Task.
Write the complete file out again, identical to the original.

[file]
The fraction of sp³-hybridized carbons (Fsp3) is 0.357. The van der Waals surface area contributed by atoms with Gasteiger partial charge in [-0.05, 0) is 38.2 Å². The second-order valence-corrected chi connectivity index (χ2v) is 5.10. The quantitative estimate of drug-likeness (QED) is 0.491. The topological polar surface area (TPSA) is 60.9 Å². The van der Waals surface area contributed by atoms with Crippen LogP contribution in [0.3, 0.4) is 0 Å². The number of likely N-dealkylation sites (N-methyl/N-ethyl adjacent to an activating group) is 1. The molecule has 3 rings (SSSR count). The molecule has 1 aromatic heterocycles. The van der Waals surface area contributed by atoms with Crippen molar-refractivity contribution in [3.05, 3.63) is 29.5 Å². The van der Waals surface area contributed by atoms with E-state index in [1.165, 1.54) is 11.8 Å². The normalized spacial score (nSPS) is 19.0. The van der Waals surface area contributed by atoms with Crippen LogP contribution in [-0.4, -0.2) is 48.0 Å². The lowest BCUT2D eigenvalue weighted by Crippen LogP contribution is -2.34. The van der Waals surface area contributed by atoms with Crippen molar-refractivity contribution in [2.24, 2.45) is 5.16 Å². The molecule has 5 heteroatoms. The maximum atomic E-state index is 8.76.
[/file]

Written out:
The fraction of sp³-hybridized carbons (Fsp3) is 0.357. The van der Waals surface area contributed by atoms with Gasteiger partial charge in [-0.05, 0) is 38.2 Å². The second-order valence-corrected chi connectivity index (χ2v) is 5.10. The quantitative estimate of drug-likeness (QED) is 0.491. The topological polar surface area (TPSA) is 60.9 Å². The van der Waals surface area contributed by atoms with Crippen LogP contribution in [0.3, 0.4) is 0 Å². The number of likely N-dealkylation sites (N-methyl/N-ethyl adjacent to an activating group) is 1. The molecule has 3 rings (SSSR count). The molecule has 1 aromatic heterocycles. The van der Waals surface area contributed by atoms with Crippen molar-refractivity contribution in [3.05, 3.63) is 29.5 Å². The van der Waals surface area contributed by atoms with E-state index in [1.165, 1.54) is 11.8 Å². The normalized spacial score (nSPS) is 19.0. The van der Waals surface area contributed by atoms with Crippen LogP contribution in [-0.4, -0.2) is 48.0 Å². The lowest BCUT2D eigenvalue weighted by Crippen LogP contribution is -2.34. The van der Waals surface area contributed by atoms with Crippen molar-refractivity contribution in [2.24, 2.45) is 5.16 Å². The molecule has 5 heteroatoms. The maximum atomic E-state index is 8.76.